Starbucks, Wal-Mart Rain on Green Mountain’s Parade with Single-Serve Coffee Plans

by Trefis Team
-43.99%
Downside
145
Market
81.35
Trefis
GMCR
Green Mountain Coffee Roasters
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The competition in the single-serve coffee segment is intensifying with many companies interested in grabbing a share of the growing market. Recently Starbucks (NASDAQ:SBUX), the world’s largest coffee chain, announced its plans to enter this segment with the launch of its new coffee maker Verismo.

This development is clearly a huge threat for Green Mountain Coffee Roasters (NASDAQ:GMCR) which saw its stock price plunge by more than 15% after the announcement made by Starbucks last week. GMCR is a dominant player controlling more than three-quarters of the U.S. single-serve coffee market and around 8% globally. However, Nestle is the leading player globally, with a 35% market share followed by Sara Lee’s (NYSE:SLE) Senseo brewers at 18%, and Kraft Foods’ (NYSE:KFT) Tassimo at 8%. ((See: Single-cup coffee sales seen growing, Reuters))

See our full analysis of Green Mountain Coffee Roasters here

Implications for GMCR

Starbucks enjoys a wider reach and more brand awareness

  • Starbucks has a loyal and wide customer reach with over 17,000 stores globally. We believe Starbucks could be a strong entrant into this niche segment as it already enjoys a dominant position in the coffee industry worldwide and has distribution channels in place. This could be a threat to GMCR’s dominant position in the U.S. market for single serve brewers.

Other players showing interest

  • Sara Lee’s Executive Chairman, Jan Bennink, has also expressed interest in reinvesting in the single-serve coffee market. Sara Lee plans to discontinue Senseo brewers in North America beginning March 31. The company is presently working to make the machine more appealing.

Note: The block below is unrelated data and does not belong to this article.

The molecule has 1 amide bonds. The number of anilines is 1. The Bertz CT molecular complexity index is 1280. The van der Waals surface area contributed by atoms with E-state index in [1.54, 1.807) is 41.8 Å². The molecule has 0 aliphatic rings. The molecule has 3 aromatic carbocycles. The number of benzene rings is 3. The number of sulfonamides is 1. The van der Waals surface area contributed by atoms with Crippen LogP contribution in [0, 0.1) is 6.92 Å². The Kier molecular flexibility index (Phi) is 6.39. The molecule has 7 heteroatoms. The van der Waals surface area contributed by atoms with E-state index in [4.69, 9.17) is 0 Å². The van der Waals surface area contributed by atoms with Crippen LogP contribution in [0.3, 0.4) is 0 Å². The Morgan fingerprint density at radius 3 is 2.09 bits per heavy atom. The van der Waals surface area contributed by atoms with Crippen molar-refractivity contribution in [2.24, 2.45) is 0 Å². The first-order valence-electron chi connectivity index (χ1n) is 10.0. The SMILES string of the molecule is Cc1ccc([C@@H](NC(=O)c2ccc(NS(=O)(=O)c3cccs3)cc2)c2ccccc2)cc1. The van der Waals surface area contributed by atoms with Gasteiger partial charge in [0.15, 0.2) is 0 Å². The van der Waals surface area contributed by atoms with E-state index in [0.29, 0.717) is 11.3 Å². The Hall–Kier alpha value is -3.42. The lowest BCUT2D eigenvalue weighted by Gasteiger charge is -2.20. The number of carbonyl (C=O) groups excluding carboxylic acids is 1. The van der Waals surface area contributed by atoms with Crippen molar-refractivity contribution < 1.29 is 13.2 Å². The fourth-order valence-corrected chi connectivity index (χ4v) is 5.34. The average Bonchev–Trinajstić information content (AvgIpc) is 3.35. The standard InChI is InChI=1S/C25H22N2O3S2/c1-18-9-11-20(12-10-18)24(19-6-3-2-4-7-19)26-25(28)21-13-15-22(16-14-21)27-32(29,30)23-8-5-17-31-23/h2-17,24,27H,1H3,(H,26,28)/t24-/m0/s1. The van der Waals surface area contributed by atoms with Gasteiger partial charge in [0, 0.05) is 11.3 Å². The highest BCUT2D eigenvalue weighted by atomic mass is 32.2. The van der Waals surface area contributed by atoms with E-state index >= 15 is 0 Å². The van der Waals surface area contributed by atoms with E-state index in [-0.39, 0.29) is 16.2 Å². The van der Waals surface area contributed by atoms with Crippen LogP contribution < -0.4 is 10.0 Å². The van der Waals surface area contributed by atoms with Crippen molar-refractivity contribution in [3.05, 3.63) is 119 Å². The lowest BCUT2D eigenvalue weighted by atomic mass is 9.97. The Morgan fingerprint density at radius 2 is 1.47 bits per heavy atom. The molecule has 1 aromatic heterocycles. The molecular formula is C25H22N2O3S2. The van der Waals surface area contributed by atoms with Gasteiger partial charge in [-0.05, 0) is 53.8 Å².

• Retail giant Wal-Mart (NYSE:WMT) has plans to introduce Esio Beverage System, a more reasonable line of brewers at its stores. Going by reports, the price per serving is expected to be much lower than the average cost of Keurig’s K-Cups, which range from 60 cents to 90 cents each.

We believe GMCR would have to brace itself for increasing competition by employing new marketing strategies and focusing on innovation.

In order to remain competitive, it may have to resort to more pricing tactics to fend off competition from chains like Wal-Mart and Starbucks, which care capable of changing the dynamics of the single-serve coffee industry.

We have a Trefis price estimate of $82.08 for GMCR, implying a premium of more than 50% over the current market price.

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